Ask Terry Questions Annuities for retirees?

Annuities for retirees?

By Terry Savage on April 26, 2014 | Financial Planning / Retirement

I’m 68, wife is 65. Wife will soon retire from Chase and get a lump sum $95,000. Chase is recommending an annuity she could roll it into. Do you think rolling it into an annuity is a good idea, and if so, what type of annuity? There are so many! Would a mutual fund IRA in a conservative fund geared toward people our age be a better idea?

Terry Says:  BEWARE the use of annuities.  Yes, they give you a check for life.  BUT, because of inflation, that check may not buy very much in 25 years when you’re likely to need more cash. In fact, at only 3% annual inflation, the spending power of that check would be cut in half in 25 years!  When you buy an “immediate annuity” or check-a-month-for-life, you lose all flexibility with your money.  Unlike even Social Security, there is no inflation adjustment in that check.  And if you die, the insurance company keeps the balance of your cash!

I assumed you were talking about an “immediate” annuity.  There is another type of investment — a tax-deferred annuity.  There the money grows tax-deferred in either a fixed rate or “variable” product.  The latter is a mutual fund-like account where your return depends on your investment choices.  Then, when it is withdrawn — after a certain penalty period — you’ll pay taxes on the entire amount.  That can defer current taxes, but subject you to penalties for early withdrawal if you need the cash.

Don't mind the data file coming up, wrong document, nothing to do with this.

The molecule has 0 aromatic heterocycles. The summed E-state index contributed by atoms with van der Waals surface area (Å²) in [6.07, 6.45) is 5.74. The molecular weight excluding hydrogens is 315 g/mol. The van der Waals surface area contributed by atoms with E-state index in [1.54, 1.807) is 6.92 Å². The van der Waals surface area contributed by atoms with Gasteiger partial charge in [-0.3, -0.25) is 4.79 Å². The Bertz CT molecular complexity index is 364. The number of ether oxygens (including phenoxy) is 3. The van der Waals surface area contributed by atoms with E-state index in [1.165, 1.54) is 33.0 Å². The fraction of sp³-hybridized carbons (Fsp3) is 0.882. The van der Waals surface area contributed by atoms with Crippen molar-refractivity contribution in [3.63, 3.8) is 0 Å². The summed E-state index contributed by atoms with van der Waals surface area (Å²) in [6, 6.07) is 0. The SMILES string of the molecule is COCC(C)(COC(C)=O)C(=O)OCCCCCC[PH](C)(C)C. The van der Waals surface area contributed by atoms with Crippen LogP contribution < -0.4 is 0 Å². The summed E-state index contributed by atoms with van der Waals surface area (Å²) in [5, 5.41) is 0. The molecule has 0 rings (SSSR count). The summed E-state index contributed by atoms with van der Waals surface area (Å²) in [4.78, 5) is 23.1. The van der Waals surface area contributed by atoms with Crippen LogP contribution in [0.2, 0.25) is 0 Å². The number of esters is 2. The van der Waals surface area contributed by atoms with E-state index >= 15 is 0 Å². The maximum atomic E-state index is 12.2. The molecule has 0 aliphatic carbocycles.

If this is a “lump sum” that is part of a tax-deferred plan from work, you may be able to ROLL it directly into an IRA.  Ask if that is possible.  Then you wouldn’t need an annuity at all, since the money would remain tax deferred.   Just go to Vanguard,Fidelity or T. Rowe Price and ask them to handle the rollover so you aren’t taxed. They will advise you on a conservative investment plan, and also a withdrawal plan.

If you are not allowed to ROLL this money, but must take it in a lump sum,  then be sure to check with your accountant about the impact of a lump sum on not only your taxes, but on your  Social Security and Medicare benefits and costs.

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